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Definition: Fitts' law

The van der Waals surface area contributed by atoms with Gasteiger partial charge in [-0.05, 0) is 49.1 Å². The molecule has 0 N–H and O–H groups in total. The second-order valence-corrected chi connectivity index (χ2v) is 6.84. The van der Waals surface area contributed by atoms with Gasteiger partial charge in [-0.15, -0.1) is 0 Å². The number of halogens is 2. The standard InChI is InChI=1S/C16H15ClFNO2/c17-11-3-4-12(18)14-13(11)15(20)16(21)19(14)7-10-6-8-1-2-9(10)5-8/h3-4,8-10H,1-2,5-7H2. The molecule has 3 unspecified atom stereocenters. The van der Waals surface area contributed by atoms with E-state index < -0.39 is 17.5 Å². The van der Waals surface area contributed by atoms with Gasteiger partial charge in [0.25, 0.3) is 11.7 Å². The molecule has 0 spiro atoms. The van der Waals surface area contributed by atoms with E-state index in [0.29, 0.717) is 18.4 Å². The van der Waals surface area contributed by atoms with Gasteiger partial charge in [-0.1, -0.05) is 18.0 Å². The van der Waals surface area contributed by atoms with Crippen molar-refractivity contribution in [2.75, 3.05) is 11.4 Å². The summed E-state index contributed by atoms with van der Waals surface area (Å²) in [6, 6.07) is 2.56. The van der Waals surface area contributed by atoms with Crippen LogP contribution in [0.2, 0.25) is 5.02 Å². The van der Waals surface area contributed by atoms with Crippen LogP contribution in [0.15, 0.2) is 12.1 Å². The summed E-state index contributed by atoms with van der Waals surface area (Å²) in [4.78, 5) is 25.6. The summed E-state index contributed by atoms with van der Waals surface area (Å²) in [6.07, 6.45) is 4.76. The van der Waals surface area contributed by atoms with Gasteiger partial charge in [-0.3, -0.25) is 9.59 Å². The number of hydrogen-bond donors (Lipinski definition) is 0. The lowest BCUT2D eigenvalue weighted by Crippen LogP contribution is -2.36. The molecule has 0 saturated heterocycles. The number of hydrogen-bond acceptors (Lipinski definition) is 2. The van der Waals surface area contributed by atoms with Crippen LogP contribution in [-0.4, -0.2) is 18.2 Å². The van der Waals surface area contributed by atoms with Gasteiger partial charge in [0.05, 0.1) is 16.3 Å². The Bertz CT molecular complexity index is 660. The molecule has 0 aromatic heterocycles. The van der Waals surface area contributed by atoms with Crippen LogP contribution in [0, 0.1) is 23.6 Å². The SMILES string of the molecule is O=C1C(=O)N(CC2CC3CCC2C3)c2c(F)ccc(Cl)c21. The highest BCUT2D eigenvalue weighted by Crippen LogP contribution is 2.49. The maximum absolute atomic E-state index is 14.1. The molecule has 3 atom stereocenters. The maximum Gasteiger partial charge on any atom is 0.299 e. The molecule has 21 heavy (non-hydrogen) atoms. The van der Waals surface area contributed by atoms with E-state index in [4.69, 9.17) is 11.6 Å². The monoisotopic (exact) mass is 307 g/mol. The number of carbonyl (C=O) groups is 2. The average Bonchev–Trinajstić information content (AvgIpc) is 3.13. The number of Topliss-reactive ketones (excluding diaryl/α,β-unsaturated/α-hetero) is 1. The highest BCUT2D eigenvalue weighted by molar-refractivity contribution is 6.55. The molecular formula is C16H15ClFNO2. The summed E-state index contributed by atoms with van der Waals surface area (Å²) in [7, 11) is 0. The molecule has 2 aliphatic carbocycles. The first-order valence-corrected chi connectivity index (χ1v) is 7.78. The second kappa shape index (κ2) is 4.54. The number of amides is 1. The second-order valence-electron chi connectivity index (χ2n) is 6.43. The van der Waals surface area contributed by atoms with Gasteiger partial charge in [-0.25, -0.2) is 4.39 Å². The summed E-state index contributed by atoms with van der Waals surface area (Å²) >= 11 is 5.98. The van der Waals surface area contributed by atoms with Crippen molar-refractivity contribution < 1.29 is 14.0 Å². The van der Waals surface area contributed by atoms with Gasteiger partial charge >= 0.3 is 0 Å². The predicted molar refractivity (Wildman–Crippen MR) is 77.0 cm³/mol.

"The time required to reach a target is based on the distance from the starting point and the size of the target." Coined by Paul Fitts in the 1950s, the law is applied to the location and size of menus and buttons in software. For example, a large button is faster to reach than a small one, and the edges of the screen provide natural stops. Many users prefer the Mac's user interface, because all menus display at the top of the screen. Others prefer Windows, because many commonly used buttons can be made much larger. See laws.